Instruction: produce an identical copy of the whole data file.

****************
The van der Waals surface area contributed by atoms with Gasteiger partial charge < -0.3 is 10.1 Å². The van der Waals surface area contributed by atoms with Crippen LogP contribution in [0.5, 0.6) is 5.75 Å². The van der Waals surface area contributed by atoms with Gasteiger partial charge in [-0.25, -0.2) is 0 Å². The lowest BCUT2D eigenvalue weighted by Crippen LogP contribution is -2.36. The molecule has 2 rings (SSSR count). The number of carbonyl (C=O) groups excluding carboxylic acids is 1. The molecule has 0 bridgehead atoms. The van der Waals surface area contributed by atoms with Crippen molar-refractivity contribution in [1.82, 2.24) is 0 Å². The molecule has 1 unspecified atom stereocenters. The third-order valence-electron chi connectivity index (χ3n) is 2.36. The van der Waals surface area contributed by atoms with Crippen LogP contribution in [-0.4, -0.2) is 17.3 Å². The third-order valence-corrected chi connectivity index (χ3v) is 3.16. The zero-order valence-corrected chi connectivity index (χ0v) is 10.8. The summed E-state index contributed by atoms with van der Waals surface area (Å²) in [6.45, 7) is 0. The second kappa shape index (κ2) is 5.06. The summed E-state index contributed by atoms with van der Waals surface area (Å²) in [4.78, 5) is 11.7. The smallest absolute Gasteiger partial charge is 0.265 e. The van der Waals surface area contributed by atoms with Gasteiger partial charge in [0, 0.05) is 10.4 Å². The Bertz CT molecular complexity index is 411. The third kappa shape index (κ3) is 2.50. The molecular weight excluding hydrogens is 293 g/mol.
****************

The van der Waals surface area contributed by atoms with Gasteiger partial charge < -0.3 is 10.1 Å². The van der Waals surface area contributed by atoms with Crippen LogP contribution in [0.5, 0.6) is 5.75 Å². The van der Waals surface area contributed by atoms with Gasteiger partial charge in [-0.25, -0.2) is 0 Å². The lowest BCUT2D eigenvalue weighted by Crippen LogP contribution is -2.36. The molecule has 2 rings (SSSR count). The number of carbonyl (C=O) groups excluding carboxylic acids is 1. The molecule has 0 bridgehead atoms. The van der Waals surface area contributed by atoms with Crippen molar-refractivity contribution in [1.82, 2.24) is 0 Å². The molecule has 1 unspecified atom stereocenters. The third-order valence-electron chi connectivity index (χ3n) is 2.36. The van der Waals surface area contributed by atoms with Crippen LogP contribution in [-0.4, -0.2) is 17.3 Å². The third-order valence-corrected chi connectivity index (χ3v) is 3.16. The zero-order valence-corrected chi connectivity index (χ0v) is 10.8. The summed E-state index contributed by atoms with van der Waals surface area (Å²) in [6.45, 7) is 0. The second kappa shape index (κ2) is 5.06. The summed E-state index contributed by atoms with van der Waals surface area (Å²) in [4.78, 5) is 11.7. The smallest absolute Gasteiger partial charge is 0.265 e. The van der Waals surface area contributed by atoms with Gasteiger partial charge in [0, 0.05) is 10.4 Å². The Bertz CT molecular complexity index is 411. The third kappa shape index (κ3) is 2.50. The molecular weight excluding hydrogens is 293 g/mol.